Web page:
While People Leave the Pelican State, Attorneys Thrive
The troubled state of Louisiana has lost 200,000 residents in the years since Hurricane Katrina devastated New Orleans. But the state had been having a hard time attracting workers and others, as well as holding on to those it had, even before the hurricane struck. While the national trend in population growth in the previous five years was 4.6 percent, Louisiana grew by only 0.6 percent in that period. Even so, one segment of the population—trial lawyers—is finding the state to be an excellent place to hang out and do business. Long a lawsuit-friendly jurisdiction, Louisiana has become a magnet for mass tort lawyers squeezed by comprehensive tort reform in neighboring states such as Texas and Mississippi.
That plaintiffs' lawyers would find the Bayou State a good place to sue is unsurprising. In a 2008 survey conducted by Harris Interactive for the U.S. Chamber of Commerce Institute for Legal Reform, corporate litigators ranked the fairness of Louisiana's judicial system next-to-last among the fifty states. The state ranked among the bottom three in every category surveyed, and Louisiana was deemed the worst state in the nation in its treatment of scientific and technical evidence, its timeliness in granting or denying summary judgment or dismissal, its discovery process, and its judges' competence. Orleans Parish, encompassing the city of New Orleans, has regularly been dubbed a "judicial hellhole" by the American Tort Reform Association, and it was ranked the ninth-worst local jurisdiction in the country.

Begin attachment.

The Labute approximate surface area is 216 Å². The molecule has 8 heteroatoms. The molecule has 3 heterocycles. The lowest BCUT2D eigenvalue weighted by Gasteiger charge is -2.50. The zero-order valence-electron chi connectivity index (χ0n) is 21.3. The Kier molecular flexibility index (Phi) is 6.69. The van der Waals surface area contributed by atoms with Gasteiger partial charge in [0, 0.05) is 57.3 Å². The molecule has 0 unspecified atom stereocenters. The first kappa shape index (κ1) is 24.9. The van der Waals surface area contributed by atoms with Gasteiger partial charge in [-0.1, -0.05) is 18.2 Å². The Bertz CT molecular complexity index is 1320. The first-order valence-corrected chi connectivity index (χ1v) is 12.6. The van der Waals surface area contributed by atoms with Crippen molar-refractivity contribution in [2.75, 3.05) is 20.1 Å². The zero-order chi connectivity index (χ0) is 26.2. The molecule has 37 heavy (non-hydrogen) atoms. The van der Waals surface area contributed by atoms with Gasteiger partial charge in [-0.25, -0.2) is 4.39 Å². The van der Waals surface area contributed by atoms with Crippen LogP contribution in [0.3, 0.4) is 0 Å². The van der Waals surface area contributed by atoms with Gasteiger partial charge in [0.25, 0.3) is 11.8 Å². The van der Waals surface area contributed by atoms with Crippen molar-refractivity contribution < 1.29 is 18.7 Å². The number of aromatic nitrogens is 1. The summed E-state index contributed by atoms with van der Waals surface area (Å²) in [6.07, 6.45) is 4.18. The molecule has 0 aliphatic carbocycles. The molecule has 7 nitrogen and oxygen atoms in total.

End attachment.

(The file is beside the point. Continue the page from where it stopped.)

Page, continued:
Louisiana's hospitability to litigation is an impediment to its economic recovery: 64 percent of business leaders around the country surveyed by Harris said that a state's litigation climate would affect their decision on where to locate a business. If Louisiana's leaders want to resuscitate their state's fortunes, then cleaning up its system of civil justice would be a good place to start.
A UNIQUE LEGAL SYSTEM
Owing to its pre-1803 history as a French colony, Louisiana—alone among the fifty states—has a French-derived "civil law" tradition rather than a British-derived system of "common law." Consequently, all causes of action in Louisiana are based in the Louisiana Civil Code; in theory, at least, Louisiana's judges do not make law. Unfortunately, Louisiana's exceptionality does not extend to European-style constraints on litigation, such as "loser pays" fee-shifting rules and prohibitions against contingent fees and class actions.
In contrast to judges in common-law states, who typically show substantial deference to previous court decisions, Louisiana's judges are supposed to work from a "direct interpretation" of the code. While such a legal approach would seem to support legislative supremacy and judicial restraint, open-ended or ambiguous statutes have invited a wider scope of judicial interpretation and disregard for judicial predecessors' rulings.